Xbox One

  All Features


  PlayStation 3
  PlayStation 4
  Wii U
  Xbox 360
  Xbox One


The Banner Saga 2

Score: 90%
ESRB: Teen
Publisher: Versus Evil
Developer: Stoic Studio
Media: Download/1
Players: 1
Genre: Strategy/ RPG

Graphics & Sound:

The Banner Saga 2 is a must-own for those who played, enjoyed, and most importantly, finished the first game. While the magnificent hand-drawn visuals, somber atmosphere, and minimally effective sound design are to be expected, this is a game designed with storytelling as its first priority. Indeed, much of the gameplay is so intertwined with the narrative that they are ultimately inextricable from each other. So a word of warning before you go charging in: this is The Empire Strikes Back of video games; while you'll certainly enjoy it without having experienced the original, you won't be getting the full adventure the developers at Stoic Studio intend for you to take.

It wouldn't do to have the Scandinavian mythology-inspired heroes, heroines, and horrors of The Banner Saga 2 trekking about in three dimensions. It has to be hand-drawn, and so it is, magnificently at that. Details are incredible, from the world-weary look on the faces of your comrades to the impressive and diverse horn patterns on the heads of your varl. And in keeping with the first game's presentation, the dredge are as imposing, as inhuman, and as totally freaky as they've ever been. As was the case in the original, The Banner Saga 2 features a handful of cutscenes, but most of the story is told through static images and text boxes. If you've never played The Banner Saga, you might be surprised at how successful this visual style is in telling a story.

On the other side of the presentation, you shouldn't go in expecting too much. Not because it's bad, but because there isn't much there. That isn't a bad thing in and of itself; the simplicity of the sound effects mirror the low tech world of The Banner Saga 2. It lays a small foundation and lets you construct everything else with your imagination. For me, this works well enough; I'm a voracious reader and have dabbled in tabletop role-playing. Austin Wintory's music, while sparse, perfectly captures the sorrow, the fear, and the brutality of the world these characters inhabit.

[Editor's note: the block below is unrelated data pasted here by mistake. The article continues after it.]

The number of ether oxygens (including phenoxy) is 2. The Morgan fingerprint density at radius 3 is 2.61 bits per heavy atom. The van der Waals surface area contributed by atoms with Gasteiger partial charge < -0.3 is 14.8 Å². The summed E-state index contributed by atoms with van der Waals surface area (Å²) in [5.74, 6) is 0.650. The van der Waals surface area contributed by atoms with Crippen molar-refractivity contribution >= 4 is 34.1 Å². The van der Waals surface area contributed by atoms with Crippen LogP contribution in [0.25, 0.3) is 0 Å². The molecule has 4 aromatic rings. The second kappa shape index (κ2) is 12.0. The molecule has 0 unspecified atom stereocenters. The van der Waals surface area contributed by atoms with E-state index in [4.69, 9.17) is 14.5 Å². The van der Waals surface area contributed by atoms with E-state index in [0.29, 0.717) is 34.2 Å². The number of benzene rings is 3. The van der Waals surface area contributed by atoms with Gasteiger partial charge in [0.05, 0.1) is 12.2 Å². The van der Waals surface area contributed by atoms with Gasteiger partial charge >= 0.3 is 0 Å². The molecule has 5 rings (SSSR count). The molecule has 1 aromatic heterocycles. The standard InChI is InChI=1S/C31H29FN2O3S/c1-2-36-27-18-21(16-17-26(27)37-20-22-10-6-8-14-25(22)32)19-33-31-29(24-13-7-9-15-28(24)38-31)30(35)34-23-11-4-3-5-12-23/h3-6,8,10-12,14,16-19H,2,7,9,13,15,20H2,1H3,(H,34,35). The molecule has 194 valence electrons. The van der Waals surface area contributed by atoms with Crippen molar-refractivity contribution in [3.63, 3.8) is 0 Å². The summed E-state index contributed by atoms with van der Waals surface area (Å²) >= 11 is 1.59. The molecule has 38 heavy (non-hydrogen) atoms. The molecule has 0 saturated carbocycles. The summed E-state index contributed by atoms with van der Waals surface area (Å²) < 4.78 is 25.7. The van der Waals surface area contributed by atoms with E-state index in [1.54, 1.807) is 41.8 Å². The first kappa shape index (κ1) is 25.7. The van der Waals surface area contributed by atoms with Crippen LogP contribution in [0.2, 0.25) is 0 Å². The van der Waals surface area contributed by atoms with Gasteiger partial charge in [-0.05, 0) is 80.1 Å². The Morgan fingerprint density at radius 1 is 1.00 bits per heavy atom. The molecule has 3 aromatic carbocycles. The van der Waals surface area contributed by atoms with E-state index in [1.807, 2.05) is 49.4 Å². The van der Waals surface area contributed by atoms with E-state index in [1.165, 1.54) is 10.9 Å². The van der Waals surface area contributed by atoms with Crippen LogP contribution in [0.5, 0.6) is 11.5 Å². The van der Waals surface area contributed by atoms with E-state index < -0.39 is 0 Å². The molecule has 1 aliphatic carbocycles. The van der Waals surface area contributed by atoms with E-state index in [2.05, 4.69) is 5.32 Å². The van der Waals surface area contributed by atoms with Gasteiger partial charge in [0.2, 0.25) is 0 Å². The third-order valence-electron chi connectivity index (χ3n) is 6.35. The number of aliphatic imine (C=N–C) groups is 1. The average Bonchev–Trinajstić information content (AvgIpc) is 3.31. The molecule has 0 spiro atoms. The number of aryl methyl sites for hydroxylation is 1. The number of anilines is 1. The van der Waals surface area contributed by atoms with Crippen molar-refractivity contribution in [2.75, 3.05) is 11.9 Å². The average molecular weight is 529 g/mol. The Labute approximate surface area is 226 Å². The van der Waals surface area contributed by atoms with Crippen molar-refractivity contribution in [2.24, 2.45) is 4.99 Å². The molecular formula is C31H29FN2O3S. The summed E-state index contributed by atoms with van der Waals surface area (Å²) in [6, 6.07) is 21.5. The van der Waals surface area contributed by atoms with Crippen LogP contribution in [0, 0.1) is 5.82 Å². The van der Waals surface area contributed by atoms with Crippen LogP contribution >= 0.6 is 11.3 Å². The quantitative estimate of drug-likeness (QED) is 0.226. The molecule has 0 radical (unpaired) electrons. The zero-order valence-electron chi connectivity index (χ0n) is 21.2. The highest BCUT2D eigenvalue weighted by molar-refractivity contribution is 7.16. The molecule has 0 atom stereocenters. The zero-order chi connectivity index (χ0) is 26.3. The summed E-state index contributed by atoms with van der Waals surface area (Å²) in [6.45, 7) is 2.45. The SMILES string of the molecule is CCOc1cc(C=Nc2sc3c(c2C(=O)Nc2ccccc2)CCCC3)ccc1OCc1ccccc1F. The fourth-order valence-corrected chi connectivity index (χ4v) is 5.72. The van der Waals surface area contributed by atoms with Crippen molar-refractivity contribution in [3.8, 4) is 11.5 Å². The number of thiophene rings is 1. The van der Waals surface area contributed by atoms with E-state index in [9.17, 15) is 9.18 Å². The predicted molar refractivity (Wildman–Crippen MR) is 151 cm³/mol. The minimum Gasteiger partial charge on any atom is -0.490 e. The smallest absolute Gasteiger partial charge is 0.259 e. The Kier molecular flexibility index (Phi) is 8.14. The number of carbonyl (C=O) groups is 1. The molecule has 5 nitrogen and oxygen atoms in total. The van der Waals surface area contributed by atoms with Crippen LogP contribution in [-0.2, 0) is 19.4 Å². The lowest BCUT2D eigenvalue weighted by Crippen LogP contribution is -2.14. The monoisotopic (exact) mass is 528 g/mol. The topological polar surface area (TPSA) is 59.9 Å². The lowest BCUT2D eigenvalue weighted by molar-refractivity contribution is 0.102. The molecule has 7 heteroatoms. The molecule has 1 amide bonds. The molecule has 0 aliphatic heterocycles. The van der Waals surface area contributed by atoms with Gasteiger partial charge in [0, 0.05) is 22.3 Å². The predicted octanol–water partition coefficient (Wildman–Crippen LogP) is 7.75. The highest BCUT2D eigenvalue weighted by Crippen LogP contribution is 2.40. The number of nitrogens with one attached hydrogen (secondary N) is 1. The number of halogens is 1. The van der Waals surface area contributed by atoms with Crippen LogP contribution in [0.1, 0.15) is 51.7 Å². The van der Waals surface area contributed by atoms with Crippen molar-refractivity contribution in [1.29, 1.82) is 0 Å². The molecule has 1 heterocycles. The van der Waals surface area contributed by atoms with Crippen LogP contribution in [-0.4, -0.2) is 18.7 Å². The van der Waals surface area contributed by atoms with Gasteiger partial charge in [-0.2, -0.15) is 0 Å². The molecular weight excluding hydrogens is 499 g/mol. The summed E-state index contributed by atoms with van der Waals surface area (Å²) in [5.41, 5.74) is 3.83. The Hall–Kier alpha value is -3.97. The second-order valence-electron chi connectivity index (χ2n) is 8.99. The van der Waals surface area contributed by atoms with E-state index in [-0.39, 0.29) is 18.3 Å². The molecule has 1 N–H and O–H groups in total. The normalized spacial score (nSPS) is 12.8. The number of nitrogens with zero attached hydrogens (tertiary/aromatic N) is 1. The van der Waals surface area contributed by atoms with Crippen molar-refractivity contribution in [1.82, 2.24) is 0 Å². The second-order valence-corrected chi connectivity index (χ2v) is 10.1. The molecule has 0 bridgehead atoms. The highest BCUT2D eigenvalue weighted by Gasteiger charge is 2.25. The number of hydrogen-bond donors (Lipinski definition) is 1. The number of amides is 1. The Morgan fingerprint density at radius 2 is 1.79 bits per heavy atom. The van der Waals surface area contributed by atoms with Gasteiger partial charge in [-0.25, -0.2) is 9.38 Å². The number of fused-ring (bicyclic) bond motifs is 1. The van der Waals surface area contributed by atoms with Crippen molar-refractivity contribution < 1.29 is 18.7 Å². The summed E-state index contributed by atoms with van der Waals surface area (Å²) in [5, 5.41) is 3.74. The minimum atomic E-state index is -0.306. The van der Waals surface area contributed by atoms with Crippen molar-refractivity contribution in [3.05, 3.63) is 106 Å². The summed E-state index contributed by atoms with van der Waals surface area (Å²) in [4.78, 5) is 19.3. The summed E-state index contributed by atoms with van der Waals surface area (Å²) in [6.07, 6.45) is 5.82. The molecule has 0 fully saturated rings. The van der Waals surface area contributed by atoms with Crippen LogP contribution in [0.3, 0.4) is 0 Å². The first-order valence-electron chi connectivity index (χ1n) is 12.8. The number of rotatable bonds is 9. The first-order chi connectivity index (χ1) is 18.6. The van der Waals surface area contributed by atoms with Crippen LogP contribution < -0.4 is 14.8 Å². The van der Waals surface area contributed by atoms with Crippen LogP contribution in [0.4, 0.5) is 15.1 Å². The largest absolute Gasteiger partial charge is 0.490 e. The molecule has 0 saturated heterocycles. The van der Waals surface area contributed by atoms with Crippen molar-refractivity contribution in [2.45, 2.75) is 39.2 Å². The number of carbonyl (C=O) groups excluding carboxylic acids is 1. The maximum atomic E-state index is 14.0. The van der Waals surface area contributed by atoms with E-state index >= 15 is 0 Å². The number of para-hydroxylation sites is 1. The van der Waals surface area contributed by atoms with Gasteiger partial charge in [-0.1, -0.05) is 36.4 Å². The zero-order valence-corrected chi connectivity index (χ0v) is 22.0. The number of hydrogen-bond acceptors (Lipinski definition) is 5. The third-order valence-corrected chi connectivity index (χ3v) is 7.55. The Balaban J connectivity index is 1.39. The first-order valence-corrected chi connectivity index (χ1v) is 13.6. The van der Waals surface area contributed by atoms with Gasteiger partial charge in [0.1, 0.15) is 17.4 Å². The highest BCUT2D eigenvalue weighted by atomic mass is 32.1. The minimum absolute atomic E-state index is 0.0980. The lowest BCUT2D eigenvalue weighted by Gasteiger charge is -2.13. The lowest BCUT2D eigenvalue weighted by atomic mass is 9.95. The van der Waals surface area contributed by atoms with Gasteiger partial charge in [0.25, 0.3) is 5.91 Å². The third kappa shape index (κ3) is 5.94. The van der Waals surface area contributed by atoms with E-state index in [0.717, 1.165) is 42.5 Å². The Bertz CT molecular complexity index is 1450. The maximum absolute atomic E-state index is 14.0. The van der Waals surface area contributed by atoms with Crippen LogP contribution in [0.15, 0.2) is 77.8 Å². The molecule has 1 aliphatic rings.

The Banner Saga is replete with incredible moments in which you (the player) have to make choices. Some of these choices had moral elements to them, but make no mistake: there were never clear cut answers to these dilemmas. Some of them left your caravan worse off than before, others helped you in the long run, and others still did little to nothing to the welfare of your traveling party. But in the end, one of the main characters ended up dead in the aftermath of the battle with the Sundr known as Bellower.

The Banner Saga 2 picks up right where the original game ended. If you have a save game from the original, it imports your information and lets you carry on as if the journey never paused. If you didn't, the game allows you to pick your survivor and proceed from there. The caravan finds itself thrust into another long voyage across the inhospitable land and your abilities as a leader are put to yet another extreme test. Events frequently interrupt your journey, and you must decide how to approach each given situation. These decisions are invariably difficult, and like in the first game, their consequences are unpredictable in both nature and scope. More often than not, your hopes are solely for preservation rather than clear rewards. Think of it as having your head in front of a dartboard while a group of drunk people take turns; the best you can wish for is to keep your eyes.